And, after all these years with Bush; where you hardly see him. And, where he has trouble talking. As well as lots of trouble hiring people even weaker than himself;

I think the voting public will look very closely AT THE PACKAGE. And, McCain's package? At one time he was of favorite of sports writers. Okay. All the reporters who clambored onto the bus.

You care? You need another Hunter Thompson to entertain you?

McCain's the kind of guy, surrounded by flacks. Worse, he'd be coming from the senate. The worst political hangers-on, hang around there. And, for sure, I wouldn't want to see an idiot like Feingold given a Cabinet chair. Yikes! The potential for mischief is much too great.

But there's gonna be a lot of wholesaling going on. As the election, itself, doesn't arrive till November 2008. By then? We will know the money spread.

What the left wants to do (which includes destroying freedoms. And, interfering with business. There's a lot of "old money" out there, that wants to guarantee there are not going to be new enterpreneurs. Just the jackasses who've already bought up the european mind set. And, they'll work hard, too, to convince you there's "something wrong with America."

Anyway, in my book, Guiliani is the man to beat.

I also think that Special Interest Politics; where you get compaigners to swear to your special interest is a weak way to persue a goal that takes a lot of people voting for you, to achieve.

Some men really have this charisma. But, ahead, it's gonna be a tough sell.

Posted by RBMN [TypeKey Profile Page] | April 10, 2007 11:39 PM

gaffo wrote: "the worst thing that can happen to a soldier is to die for a worthless cause. as[k] any Vietnam vet."

I have asked Vietnam Vets. They think that a lot of worthless liberals in Congress, like Ted Kennedy, betrayed an American war ally, starved the ally of support after pulling our troops out, and let them (the South Vietnamese) get massacred and imprisoned by the communists. But don't put that on the troops. They weren't allowed to win. They were betrayed just like the South Vietnamese were betrayed by American politicians--most coming from the left.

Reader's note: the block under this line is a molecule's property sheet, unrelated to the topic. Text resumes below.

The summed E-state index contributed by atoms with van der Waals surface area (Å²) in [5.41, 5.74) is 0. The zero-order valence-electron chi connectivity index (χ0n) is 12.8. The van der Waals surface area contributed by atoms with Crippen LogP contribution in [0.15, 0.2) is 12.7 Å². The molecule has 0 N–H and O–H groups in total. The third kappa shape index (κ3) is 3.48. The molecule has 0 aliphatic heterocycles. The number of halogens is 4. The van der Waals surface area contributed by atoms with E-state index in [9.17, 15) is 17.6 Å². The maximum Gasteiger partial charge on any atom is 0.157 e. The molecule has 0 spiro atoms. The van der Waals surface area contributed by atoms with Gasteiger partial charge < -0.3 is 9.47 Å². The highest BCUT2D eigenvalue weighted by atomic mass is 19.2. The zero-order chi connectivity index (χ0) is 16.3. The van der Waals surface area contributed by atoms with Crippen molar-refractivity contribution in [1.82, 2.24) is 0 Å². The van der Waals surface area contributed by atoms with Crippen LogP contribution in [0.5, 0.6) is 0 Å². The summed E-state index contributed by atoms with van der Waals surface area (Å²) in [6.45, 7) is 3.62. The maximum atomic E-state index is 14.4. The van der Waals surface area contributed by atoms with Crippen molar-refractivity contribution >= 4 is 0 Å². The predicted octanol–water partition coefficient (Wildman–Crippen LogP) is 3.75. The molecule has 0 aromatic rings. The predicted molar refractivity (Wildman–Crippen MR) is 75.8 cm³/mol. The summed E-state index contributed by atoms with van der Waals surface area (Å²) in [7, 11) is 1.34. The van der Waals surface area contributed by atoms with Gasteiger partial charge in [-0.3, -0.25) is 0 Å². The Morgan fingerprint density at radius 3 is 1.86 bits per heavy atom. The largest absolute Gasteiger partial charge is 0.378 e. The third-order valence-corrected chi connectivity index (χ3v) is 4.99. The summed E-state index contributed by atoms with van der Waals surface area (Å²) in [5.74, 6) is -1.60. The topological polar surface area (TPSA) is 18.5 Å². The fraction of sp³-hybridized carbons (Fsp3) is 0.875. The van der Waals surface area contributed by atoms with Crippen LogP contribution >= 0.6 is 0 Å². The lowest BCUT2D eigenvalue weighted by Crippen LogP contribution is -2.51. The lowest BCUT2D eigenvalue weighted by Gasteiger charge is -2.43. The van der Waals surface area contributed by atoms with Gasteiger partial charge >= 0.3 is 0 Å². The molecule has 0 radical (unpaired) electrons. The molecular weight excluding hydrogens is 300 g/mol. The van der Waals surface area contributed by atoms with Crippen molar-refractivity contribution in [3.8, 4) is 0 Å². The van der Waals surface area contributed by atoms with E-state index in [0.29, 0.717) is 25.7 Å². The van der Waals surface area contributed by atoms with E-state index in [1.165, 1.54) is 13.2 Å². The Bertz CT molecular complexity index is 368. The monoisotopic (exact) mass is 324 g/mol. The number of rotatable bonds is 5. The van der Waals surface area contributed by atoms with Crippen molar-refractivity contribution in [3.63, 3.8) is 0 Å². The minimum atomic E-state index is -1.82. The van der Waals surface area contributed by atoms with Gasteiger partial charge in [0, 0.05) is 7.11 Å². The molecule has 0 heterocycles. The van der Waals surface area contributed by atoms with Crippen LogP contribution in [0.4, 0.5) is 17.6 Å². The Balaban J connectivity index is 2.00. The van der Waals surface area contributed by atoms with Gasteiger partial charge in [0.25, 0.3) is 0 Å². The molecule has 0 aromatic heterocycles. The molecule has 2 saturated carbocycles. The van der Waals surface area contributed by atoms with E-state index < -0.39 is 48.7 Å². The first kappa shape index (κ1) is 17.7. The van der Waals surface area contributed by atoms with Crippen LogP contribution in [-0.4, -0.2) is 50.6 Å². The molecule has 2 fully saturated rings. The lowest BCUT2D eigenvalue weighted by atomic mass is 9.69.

Posted by gaffo [TypeKey Profile Page] | April 10, 2007 11:57 PM

oh ya - dems fault as always.

hope that works for ya for Iraqnam when we loose over there.

lets not duck the facts bub. the majority of surviving Veitnam vets today DO NOT believe they fought for a worthy cause.

sadly we cannot ask the dead if they died for nothin. not in this life at least.

Posted by Linh_My [TypeKey Profile Page] | April 11, 2007 10:09 AM

gaffo wrote: "the worst thing that can happen to a soldier is to die for a worthless cause. as[k] any Vietnam vet."

I am a Viet Nam War Vet and I despise the arrogance of people who speak for me who have never asked permission. I think that it is especially for someone who is not a Viet Nam War Vet to presume to speak for us. You sir are totaly dispickable.

Posted by Rose [TypeKey Profile Page] | April 11, 2007 10:27 AM

Bottom line, McCain is sti ll more Dim-blooded RINO than anything else.
He is like a rampaging elephant gone mad, on the loose.

He'll stomp ANYTHING, for his own whims.

He stomped on the Troops with the anti-torture bill, and he stomped on the Constitution with McCain Feingold, and he stomped on America with the McCain Kennedy illegal alien amnesty bill, and he stomped on Justice with the gang of 14.

It was the DIMS of Arizona who voted him back in as Senator, while the GOP Caucus of Arizona censured him. It was Arizona where they found ILLEGAL ALIENS with 37 voting cards EACH.

It was mighty hard for Hanoi John to get as low as McCain. Yet he made it looks so very easy.

Same cloth, as far as I am concerned. Identical same bolt.

Posted by SwabJockey05 [TypeKey Profile Page] | April 11, 2007 1:30 PM


Relax shipmate. The dimwit gaffo did ask a "Vet"...only problem was it was one of the "street vets". Picture the "Vet" played by Eddie Murphy in the begining of trading places.

Posted by SwabJockey05 [TypeKey Profile Page] | April 11, 2007 1:38 PM

dimwits like gaffo don't have the first clue that RBMN was correct...it's bad enough to die for an "unworthy cause" (whatever that is...) but to die while not given the opportunity to FIGHT (whether or not the cause was "worthy") is the worse lot.

dimwits will never understand this. they only understand chanting dhimmi slogans.